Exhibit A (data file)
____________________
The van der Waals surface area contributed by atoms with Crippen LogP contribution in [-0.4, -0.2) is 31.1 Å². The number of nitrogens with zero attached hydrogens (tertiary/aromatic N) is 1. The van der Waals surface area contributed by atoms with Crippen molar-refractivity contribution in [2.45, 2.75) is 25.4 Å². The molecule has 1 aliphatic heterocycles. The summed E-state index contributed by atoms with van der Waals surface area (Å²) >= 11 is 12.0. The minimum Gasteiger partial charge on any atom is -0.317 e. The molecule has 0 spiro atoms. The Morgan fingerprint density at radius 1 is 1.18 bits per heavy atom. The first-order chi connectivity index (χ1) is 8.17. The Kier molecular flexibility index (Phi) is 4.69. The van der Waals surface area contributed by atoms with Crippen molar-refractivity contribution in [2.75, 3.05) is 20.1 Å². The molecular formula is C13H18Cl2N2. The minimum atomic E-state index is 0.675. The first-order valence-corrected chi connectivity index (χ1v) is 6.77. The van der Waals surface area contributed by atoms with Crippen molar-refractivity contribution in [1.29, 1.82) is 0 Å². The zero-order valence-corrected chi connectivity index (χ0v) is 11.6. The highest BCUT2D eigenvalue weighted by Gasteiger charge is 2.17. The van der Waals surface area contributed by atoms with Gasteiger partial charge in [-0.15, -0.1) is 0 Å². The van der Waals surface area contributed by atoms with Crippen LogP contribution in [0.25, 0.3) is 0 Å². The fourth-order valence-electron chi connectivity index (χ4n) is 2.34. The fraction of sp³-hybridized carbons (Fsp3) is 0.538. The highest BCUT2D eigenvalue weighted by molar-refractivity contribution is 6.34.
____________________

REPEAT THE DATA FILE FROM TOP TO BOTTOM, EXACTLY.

The van der Waals surface area contributed by atoms with Crippen LogP contribution in [-0.4, -0.2) is 31.1 Å². The number of nitrogens with zero attached hydrogens (tertiary/aromatic N) is 1. The van der Waals surface area contributed by atoms with Crippen molar-refractivity contribution in [2.45, 2.75) is 25.4 Å². The molecule has 1 aliphatic heterocycles. The summed E-state index contributed by atoms with van der Waals surface area (Å²) >= 11 is 12.0. The minimum Gasteiger partial charge on any atom is -0.317 e. The molecule has 0 spiro atoms. The Morgan fingerprint density at radius 1 is 1.18 bits per heavy atom. The first-order chi connectivity index (χ1) is 8.17. The Kier molecular flexibility index (Phi) is 4.69. The van der Waals surface area contributed by atoms with Crippen molar-refractivity contribution in [2.75, 3.05) is 20.1 Å². The molecular formula is C13H18Cl2N2. The minimum atomic E-state index is 0.675. The first-order valence-corrected chi connectivity index (χ1v) is 6.77. The van der Waals surface area contributed by atoms with Crippen molar-refractivity contribution in [1.29, 1.82) is 0 Å². The zero-order valence-corrected chi connectivity index (χ0v) is 11.6. The highest BCUT2D eigenvalue weighted by Gasteiger charge is 2.17. The van der Waals surface area contributed by atoms with Gasteiger partial charge in [-0.15, -0.1) is 0 Å². The van der Waals surface area contributed by atoms with Crippen LogP contribution in [0.25, 0.3) is 0 Å². The fourth-order valence-electron chi connectivity index (χ4n) is 2.34. The fraction of sp³-hybridized carbons (Fsp3) is 0.538. The highest BCUT2D eigenvalue weighted by molar-refractivity contribution is 6.34.